‘It’s hard to spend time with someone when you know they’re writing a book about you and giving interviews’

publicatio­n of the autobiogra­phy. Meghan has also shelved her Archetypes podcast for six weeks and cancelled a planned appearance on The Tonight Show Starring Jimmy Fallon.

It is thought Meghan also requested the postponeme­nt of her appearance on the cover of Variety for its forthcomin­g “Power of Women” issue.

But will it be enough to persuade a public that has grown weary of their brand of royal over-sharing? And can they afford to carry on attacking an institutio­n in mourning, when sympathy for the Royal family is at a historic high?

As Martin Townsend, former editor of the Sunday Express and partner at public relations firm Pagefield, says: “They didn’t feel they had to defer to the former Prince of Wales because he was Harry’s father and they had the late Queen there as a buffer. They felt they could get away with any criticism they wanted to make because they weren’t criticisin­g Queen Elizabeth, who was by far the most popular member of the Royal family and beyond reproach in most people’s eyes.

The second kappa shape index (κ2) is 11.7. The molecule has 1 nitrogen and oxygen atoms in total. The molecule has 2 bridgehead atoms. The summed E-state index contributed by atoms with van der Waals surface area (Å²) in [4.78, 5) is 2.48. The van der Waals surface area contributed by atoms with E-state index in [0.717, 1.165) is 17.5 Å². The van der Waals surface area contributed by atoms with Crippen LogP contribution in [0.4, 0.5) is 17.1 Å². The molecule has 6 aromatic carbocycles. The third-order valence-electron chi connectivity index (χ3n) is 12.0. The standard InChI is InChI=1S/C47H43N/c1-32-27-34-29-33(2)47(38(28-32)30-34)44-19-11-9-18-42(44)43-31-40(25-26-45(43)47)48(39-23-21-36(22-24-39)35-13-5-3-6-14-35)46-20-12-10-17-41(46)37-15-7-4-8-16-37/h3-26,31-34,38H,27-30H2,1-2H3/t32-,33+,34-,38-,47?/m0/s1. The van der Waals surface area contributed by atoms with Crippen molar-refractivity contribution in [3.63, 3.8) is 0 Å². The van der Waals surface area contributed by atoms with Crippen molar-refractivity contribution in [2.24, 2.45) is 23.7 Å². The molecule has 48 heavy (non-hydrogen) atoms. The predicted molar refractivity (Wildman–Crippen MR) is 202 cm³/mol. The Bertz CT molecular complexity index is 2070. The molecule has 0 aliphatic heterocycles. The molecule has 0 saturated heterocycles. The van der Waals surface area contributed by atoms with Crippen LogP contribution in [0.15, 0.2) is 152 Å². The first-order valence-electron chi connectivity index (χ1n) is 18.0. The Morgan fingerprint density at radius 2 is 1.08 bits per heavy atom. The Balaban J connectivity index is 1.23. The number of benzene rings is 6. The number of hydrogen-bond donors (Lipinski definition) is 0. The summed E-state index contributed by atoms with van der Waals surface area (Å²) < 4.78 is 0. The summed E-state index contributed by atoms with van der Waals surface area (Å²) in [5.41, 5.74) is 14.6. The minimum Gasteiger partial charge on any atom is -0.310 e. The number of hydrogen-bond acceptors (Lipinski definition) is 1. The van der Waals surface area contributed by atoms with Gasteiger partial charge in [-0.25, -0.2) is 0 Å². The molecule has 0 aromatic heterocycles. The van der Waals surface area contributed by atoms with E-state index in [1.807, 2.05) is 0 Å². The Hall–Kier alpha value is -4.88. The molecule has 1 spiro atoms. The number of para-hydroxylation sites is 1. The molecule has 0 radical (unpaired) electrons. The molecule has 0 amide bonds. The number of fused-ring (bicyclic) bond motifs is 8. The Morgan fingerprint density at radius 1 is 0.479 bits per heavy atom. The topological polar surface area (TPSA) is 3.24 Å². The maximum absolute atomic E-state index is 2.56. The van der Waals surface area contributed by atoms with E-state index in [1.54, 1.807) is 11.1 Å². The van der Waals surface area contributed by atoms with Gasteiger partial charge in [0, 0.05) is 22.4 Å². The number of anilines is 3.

“But now that buffer is gone. Charles is the King and therefore automatica­lly commands much more support than he used to. That support has only increased because of the remarkable way he has led a nation in mourning. So if Harry and Meghan choose to attack all that now, they are going to look completely out of step.

“The trouble for the couple, however, is that they only seem to be able to gain publicity for their salvos against the royals. Once that stops, what have they got left?”

Their closeness to an epic event that has gripped the world may well help to revive their flagging brand in America, but it doesn’t support their schtick as outsiders who “just by existing upset the hierarchy”. Far from treating them as outcasts, the so-called men in grey suits have given them a ring-seat seat. Since Harry has been afforded every courtesy as the King’s son, it behoves him to behave courteousl­y back.